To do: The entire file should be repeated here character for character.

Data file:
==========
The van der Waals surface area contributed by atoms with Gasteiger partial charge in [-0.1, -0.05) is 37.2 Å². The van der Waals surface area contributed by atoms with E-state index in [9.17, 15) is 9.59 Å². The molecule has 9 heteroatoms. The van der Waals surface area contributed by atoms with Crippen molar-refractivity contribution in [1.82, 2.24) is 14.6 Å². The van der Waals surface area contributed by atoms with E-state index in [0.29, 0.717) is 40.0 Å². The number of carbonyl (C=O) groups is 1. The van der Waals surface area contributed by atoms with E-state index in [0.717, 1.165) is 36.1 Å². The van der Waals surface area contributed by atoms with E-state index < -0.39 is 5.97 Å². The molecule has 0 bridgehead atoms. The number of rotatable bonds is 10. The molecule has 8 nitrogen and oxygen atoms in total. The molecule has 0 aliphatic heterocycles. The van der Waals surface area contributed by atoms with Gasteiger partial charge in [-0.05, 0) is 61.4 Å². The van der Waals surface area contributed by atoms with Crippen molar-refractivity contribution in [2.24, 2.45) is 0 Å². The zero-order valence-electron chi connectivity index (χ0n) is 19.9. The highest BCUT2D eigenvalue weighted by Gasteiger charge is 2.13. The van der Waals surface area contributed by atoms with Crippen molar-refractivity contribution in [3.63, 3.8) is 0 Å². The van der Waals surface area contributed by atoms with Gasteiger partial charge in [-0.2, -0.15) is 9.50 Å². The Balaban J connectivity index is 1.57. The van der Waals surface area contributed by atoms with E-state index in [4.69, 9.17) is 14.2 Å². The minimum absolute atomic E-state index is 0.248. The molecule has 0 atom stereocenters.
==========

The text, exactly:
The van der Waals surface area contributed by atoms with Gasteiger partial charge in [-0.1, -0.05) is 37.2 Å². The van der Waals surface area contributed by atoms with E-state index in [9.17, 15) is 9.59 Å². The molecule has 9 heteroatoms. The van der Waals surface area contributed by atoms with Crippen molar-refractivity contribution in [1.82, 2.24) is 14.6 Å². The van der Waals surface area contributed by atoms with E-state index in [0.29, 0.717) is 40.0 Å². The number of carbonyl (C=O) groups is 1. The van der Waals surface area contributed by atoms with E-state index in [0.717, 1.165) is 36.1 Å². The van der Waals surface area contributed by atoms with E-state index < -0.39 is 5.97 Å². The molecule has 0 bridgehead atoms. The number of rotatable bonds is 10. The molecule has 8 nitrogen and oxygen atoms in total. The molecule has 0 aliphatic heterocycles. The van der Waals surface area contributed by atoms with Gasteiger partial charge in [-0.05, 0) is 61.4 Å². The van der Waals surface area contributed by atoms with Crippen molar-refractivity contribution in [2.24, 2.45) is 0 Å². The zero-order valence-electron chi connectivity index (χ0n) is 19.9. The highest BCUT2D eigenvalue weighted by Gasteiger charge is 2.13. The van der Waals surface area contributed by atoms with Crippen molar-refractivity contribution in [3.63, 3.8) is 0 Å². The van der Waals surface area contributed by atoms with Gasteiger partial charge in [-0.2, -0.15) is 9.50 Å². The Balaban J connectivity index is 1.57. The van der Waals surface area contributed by atoms with E-state index in [4.69, 9.17) is 14.2 Å². The minimum absolute atomic E-state index is 0.248. The molecule has 0 atom stereocenters.